The group of NanoGeoScience uses many state of the art techniques and devices to study all kinds of materials. In order to get a little bit more acquainted with the techniques they use, every staff member who is specialized in one of the techniques gave a short presentation about the device they use and what kind of information they obtain from studying materials with that specific device. In the basement, the group has an electron microscope which is able to observe all kinds of materials at high magnification. This way they can get wind of the sample’s morphology and on top of that, the technique can provide a quantitative element analysis. Another technique the group uses to determine the exact composition of a sample is X-ray photo-electron spectroscopy. This method provides more information on the chemical composition at 1-10 nm from the sample’s surface. The last technique object was Atomic Force Measurement which uses a tip which can measure the forces between itself and the sample. These forces are used to reveal more information about the surface of the object which is analysed.
Before visiting the Nanoscience centre I expected to hear more about research involving catalysts, quantum dots and colloids since this is what comes to mind when I think about nanoscience. It came to me as a surprise that nanoscience can also be used in protein research and in geosciences. The diversity of the Nanoscience centre showed that nanoscience is a fundamental part of a lot of research that is currently done and that these very small particles can make a huge difference in our lives.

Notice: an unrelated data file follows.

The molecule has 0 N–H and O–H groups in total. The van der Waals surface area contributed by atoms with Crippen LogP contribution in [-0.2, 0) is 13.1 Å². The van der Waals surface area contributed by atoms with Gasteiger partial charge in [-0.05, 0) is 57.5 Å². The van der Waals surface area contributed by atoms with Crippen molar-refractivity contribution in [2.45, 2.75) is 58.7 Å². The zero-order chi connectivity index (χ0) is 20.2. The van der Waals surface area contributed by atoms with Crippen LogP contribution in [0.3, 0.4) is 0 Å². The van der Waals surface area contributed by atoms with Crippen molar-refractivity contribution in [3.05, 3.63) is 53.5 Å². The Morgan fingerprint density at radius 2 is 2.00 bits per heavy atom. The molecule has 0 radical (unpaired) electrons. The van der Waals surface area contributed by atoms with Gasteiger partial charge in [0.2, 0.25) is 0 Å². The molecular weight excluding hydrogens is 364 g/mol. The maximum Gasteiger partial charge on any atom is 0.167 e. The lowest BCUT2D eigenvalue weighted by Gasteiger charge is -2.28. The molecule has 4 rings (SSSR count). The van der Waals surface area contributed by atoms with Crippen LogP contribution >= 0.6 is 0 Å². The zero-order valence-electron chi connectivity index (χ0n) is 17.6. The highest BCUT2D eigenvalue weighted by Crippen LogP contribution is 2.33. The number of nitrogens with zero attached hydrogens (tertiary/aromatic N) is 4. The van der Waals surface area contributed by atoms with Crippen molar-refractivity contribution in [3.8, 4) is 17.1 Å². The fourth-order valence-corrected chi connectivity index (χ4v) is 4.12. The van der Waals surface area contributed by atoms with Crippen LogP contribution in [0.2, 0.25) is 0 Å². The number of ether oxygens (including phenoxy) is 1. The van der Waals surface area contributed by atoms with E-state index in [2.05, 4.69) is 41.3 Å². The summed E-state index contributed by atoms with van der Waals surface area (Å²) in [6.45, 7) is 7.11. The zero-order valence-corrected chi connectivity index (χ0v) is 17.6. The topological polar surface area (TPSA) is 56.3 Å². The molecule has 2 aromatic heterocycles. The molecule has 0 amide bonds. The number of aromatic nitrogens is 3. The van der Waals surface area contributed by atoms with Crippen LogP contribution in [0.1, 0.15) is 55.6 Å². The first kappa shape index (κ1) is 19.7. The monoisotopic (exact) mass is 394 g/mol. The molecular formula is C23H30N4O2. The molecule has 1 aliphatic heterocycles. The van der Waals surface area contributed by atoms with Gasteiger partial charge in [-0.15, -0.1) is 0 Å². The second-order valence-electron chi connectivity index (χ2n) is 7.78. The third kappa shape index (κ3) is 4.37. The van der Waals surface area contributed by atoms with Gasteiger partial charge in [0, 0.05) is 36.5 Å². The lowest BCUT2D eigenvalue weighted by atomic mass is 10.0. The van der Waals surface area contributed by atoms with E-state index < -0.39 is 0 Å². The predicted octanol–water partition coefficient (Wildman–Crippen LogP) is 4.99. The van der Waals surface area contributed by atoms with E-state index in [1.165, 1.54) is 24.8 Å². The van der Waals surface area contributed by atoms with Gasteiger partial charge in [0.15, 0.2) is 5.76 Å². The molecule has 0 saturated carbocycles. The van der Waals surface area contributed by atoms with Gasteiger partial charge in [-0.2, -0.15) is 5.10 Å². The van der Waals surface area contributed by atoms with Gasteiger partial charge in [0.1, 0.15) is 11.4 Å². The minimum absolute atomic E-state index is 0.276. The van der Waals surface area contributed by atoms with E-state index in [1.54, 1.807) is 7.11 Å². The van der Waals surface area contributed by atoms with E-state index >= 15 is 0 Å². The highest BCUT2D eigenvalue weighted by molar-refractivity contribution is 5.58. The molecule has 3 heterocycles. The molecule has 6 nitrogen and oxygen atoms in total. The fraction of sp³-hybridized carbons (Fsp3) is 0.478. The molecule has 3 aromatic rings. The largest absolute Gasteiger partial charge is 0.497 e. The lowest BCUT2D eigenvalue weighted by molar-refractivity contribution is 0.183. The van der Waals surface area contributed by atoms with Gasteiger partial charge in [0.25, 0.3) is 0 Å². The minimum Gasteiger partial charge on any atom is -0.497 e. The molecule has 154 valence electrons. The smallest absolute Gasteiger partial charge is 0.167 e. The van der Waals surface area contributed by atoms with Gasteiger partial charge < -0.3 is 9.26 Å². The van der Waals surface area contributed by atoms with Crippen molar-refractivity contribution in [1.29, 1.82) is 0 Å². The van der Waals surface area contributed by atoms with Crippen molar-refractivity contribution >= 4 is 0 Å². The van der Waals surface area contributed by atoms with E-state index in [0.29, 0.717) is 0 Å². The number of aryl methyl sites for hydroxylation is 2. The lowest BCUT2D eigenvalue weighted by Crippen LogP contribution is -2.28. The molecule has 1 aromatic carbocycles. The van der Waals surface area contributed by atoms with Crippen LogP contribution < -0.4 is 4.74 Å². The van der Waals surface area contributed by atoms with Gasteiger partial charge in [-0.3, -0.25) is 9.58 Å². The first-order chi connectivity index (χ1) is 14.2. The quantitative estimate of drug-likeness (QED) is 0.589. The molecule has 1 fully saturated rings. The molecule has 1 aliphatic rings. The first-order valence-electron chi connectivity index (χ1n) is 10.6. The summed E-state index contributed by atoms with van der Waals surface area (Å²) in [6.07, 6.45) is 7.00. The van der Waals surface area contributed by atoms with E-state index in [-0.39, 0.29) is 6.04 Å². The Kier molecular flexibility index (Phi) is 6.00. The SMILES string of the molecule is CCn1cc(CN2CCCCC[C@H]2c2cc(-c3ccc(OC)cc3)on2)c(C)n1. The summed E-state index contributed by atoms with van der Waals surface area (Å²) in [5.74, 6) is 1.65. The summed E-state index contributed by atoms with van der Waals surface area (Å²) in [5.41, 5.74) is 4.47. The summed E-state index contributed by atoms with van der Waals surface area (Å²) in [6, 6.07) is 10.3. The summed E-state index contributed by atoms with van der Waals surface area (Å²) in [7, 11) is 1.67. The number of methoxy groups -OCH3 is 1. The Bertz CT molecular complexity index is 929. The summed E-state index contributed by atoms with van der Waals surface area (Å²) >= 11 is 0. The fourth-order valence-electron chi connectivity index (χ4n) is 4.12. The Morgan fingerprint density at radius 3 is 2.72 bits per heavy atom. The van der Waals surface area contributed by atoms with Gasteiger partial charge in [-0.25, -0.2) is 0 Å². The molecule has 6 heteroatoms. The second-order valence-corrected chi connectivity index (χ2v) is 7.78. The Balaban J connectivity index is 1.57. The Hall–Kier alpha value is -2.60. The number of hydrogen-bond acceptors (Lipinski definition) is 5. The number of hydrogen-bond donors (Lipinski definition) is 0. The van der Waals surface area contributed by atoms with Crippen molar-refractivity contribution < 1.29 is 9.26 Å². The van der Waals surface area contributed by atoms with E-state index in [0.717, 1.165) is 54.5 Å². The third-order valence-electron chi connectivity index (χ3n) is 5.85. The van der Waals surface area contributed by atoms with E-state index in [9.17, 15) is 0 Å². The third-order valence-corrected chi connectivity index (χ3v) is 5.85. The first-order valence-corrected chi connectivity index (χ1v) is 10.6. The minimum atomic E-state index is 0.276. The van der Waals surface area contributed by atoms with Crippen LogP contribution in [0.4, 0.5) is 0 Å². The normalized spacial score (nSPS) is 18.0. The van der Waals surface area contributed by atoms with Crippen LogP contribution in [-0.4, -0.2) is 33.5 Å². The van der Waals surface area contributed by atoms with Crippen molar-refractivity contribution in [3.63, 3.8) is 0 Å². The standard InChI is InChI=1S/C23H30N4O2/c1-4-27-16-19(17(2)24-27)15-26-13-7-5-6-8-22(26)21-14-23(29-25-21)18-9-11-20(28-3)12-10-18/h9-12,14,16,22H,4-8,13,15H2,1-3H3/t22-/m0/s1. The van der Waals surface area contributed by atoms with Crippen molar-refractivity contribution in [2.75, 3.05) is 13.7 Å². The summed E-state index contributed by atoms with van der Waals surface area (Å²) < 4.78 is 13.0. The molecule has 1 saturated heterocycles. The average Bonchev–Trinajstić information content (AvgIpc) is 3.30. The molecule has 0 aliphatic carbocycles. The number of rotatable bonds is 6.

Centre of biopharmaceuticals
In the morning or afternoon of Wednesday, depending on the group you were in, we visited the Centre for Biopharmaceuticals. Professor Kristian Strømgaard gave an introduction of the department. The department has bonds with several departments; these are the School of Pharmacy, the Faculty of Pharmaceutical Sciences, the faculty of health and Medical Science, and the Medical Centre.
In the Centre of Biopharmaceuticals they research everything related to proteins and peptides. They also try to discover drugs, because the drugs are proteins or peptides, the drugs are big and are administered intravenously. This drug research is primarily focussed on protein-protein interactions, membrane proteins, and organic chemistry peptides. Thus this is interdisciplinary research, primarily focussed on biology and chemistry. The centre also has a spinout company, focussed on a particular drug.
This short introductory lecture was followed by three small lectures; “Case Studies in Protein Medical Chemistry” by Professor Kristian Strømgaard, “Chemical Synthesis to Probe Enzyme Function” by Assistant Professor Andreas S. Madsen, and “Molecular Function and Pharmacology of Membrane Proteins” by Postdoc Tim Lynagh.
The first lecture, “Case Studies in Protein Medical Chemistry”, had two examples of researches in that research group. The first research had its focus on protein-protein interactions. The proteins were targeting interactions in the brain, specifically the glutamate receptors, when over stimulated they can cause a stroke. They engineered a compound that could act as a novel treatment for stroke and could pass the blood-brain barrier. Before they tried a protein, they tried a small molecule; however none of the compounds worked. This protein was turned into a drug and a spin-off company was formed.